Fire Fighters Safety Rules for Kids
Teaching kids about fire safety is a basic necessity for all families. Some of the simplest fire safety tips can be the most important!
There are some things only adults can to do prevent and stop fires, such as installing smoke detectors and using fire extinguishers, but there are many fire-safety rules everyone should learn to help prevent fires and to know what to do if one does start. Here are some safety rules for kids.
Matches and Lighters
Children should not have access to matches or lighters, but if they come across them, they should tell an adult immediately.
If a child notices that an electrical appliance is emitting an odd smell or has frayed wiring, he should ask an adult to unplug it, and it should be fixed before it's used again. Kids also should learn not to overload plugs.
Children should be supervised when they use the stove, and they should know never to leave food unattended and to make sure handles of pots and pans on the stove are turned inward, so they cannot be easily knocked off. They also should be aware that anything made of metal should never be put in a microwave.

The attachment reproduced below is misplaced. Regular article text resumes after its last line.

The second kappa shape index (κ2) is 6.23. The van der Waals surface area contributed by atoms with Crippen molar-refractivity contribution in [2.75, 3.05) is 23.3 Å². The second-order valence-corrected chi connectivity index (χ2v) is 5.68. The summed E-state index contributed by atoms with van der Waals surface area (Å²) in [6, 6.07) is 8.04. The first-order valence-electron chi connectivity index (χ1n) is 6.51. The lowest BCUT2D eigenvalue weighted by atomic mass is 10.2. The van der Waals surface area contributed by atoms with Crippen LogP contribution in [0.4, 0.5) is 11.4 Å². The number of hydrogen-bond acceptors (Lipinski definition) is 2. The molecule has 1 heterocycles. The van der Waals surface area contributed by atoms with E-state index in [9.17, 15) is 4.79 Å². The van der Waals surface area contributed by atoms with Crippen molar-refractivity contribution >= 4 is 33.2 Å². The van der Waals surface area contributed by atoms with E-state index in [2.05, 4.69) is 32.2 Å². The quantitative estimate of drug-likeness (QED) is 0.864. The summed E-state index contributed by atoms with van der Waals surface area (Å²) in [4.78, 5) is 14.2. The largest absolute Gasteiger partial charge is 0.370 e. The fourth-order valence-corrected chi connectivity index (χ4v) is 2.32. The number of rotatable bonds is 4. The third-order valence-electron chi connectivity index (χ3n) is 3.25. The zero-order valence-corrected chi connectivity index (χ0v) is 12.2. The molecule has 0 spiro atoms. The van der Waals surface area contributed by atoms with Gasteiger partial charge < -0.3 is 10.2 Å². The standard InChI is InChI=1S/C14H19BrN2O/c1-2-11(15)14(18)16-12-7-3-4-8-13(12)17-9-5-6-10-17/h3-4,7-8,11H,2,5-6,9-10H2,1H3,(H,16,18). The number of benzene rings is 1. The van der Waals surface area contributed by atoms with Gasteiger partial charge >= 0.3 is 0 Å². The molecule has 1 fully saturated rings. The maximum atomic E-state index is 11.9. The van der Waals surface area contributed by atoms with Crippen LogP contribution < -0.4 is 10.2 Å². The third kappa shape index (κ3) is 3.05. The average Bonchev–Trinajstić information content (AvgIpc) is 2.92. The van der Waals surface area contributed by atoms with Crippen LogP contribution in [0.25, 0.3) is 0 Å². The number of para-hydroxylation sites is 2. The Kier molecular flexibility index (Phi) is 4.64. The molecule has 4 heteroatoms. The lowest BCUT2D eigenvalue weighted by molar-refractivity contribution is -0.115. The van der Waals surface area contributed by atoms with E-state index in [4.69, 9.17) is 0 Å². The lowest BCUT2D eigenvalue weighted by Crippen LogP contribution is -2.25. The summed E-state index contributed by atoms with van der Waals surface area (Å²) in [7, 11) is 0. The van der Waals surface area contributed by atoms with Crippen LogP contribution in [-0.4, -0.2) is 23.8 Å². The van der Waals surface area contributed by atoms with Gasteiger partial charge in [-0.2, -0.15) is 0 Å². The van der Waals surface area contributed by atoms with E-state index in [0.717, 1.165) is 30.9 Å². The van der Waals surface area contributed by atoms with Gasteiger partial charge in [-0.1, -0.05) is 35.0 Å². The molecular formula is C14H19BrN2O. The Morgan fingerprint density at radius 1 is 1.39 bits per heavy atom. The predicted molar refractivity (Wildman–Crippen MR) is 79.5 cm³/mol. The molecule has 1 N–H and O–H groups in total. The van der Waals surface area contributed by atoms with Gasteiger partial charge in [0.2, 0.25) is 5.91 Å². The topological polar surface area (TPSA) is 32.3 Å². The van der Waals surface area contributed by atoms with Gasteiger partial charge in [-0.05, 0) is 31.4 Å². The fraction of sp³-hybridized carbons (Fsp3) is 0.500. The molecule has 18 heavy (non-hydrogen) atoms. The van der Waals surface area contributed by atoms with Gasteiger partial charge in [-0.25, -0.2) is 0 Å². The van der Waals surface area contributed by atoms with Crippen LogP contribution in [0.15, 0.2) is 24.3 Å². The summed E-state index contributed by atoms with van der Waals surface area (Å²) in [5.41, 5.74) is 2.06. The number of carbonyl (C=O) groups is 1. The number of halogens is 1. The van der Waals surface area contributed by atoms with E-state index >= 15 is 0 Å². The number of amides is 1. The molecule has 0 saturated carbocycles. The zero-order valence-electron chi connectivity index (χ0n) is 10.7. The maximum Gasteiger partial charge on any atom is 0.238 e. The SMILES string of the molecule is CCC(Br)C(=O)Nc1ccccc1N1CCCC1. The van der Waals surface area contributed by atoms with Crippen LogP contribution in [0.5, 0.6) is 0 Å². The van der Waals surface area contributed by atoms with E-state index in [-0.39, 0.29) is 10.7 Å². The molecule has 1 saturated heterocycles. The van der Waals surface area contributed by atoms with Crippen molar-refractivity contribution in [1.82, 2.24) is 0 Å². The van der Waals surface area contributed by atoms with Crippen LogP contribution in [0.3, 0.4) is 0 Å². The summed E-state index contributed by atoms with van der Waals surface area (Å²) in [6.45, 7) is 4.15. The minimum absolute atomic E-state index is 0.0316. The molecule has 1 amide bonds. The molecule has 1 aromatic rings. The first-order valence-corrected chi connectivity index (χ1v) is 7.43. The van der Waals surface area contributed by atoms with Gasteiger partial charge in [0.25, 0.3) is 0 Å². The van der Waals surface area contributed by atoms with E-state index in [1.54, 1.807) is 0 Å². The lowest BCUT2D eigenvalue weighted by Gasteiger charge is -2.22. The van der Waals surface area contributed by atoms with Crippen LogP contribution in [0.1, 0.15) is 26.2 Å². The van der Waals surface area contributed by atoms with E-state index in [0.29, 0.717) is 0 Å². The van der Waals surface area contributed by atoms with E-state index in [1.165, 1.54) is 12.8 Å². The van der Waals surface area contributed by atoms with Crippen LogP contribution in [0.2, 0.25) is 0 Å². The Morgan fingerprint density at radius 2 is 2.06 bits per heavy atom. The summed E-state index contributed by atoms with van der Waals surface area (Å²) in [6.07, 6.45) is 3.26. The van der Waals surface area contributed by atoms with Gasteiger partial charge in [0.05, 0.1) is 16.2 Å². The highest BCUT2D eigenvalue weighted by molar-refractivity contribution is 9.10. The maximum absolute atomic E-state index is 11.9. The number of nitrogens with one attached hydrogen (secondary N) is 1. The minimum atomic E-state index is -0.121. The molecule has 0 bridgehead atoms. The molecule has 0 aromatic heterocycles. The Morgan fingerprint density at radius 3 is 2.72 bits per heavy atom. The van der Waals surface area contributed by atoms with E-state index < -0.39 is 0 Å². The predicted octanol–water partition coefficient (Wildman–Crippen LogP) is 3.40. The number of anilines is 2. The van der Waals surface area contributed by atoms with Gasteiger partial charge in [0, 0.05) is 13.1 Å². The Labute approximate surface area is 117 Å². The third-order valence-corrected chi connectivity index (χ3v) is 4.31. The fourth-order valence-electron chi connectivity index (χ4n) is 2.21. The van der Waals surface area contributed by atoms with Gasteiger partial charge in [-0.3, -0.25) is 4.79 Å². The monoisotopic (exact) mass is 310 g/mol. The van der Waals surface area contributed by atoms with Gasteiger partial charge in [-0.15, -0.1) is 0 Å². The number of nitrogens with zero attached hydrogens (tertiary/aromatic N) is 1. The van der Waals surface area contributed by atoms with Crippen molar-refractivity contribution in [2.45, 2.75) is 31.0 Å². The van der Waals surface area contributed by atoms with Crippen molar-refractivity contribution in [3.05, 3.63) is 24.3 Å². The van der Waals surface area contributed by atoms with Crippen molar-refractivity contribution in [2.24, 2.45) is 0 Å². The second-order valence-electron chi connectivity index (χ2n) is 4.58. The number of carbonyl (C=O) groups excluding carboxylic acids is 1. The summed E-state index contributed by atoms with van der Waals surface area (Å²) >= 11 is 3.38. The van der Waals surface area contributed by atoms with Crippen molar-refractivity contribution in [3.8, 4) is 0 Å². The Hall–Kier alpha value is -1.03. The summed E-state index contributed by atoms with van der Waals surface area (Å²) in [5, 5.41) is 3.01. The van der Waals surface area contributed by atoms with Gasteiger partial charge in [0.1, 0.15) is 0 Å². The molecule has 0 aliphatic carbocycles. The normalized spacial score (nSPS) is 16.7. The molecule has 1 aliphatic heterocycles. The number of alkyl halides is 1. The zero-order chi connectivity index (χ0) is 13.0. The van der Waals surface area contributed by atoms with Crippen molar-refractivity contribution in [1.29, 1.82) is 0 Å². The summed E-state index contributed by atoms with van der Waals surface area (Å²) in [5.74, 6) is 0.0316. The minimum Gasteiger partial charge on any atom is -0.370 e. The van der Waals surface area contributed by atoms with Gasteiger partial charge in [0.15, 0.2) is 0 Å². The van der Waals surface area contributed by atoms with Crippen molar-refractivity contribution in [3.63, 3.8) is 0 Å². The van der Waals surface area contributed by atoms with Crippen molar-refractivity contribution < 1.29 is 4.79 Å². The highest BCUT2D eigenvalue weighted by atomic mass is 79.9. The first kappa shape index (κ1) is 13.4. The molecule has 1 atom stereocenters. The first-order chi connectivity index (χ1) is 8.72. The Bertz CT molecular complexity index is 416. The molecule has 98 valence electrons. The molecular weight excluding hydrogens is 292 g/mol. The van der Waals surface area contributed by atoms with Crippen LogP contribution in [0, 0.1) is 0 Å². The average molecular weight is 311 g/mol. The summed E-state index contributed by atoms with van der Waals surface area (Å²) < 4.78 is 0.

The family should work together to plan an escape route in case there is a fire, including finding at least two ways out of every room. Kids should practice this with their parents at least twice a year and learn to test doors with their hands before opening them and to crawl to avoid smoke.
Children should learn to call 911 in case an adult is not able to do so during an emergency.
Stop, Drop and Roll
If your clothing catches fire, running will feed the flames. Kids should practice the proper technique of stopping where they are, dropping to the ground and rolling to smother the flames.
Burns should be treated by an adult--the injured area should be immersed in cold water for 10 to 15 minutes to ease the pain, and butter should never be used, because it can cause further injury. If a child has a serious burn that blisters, she should be taken to her doctor or the emergency room.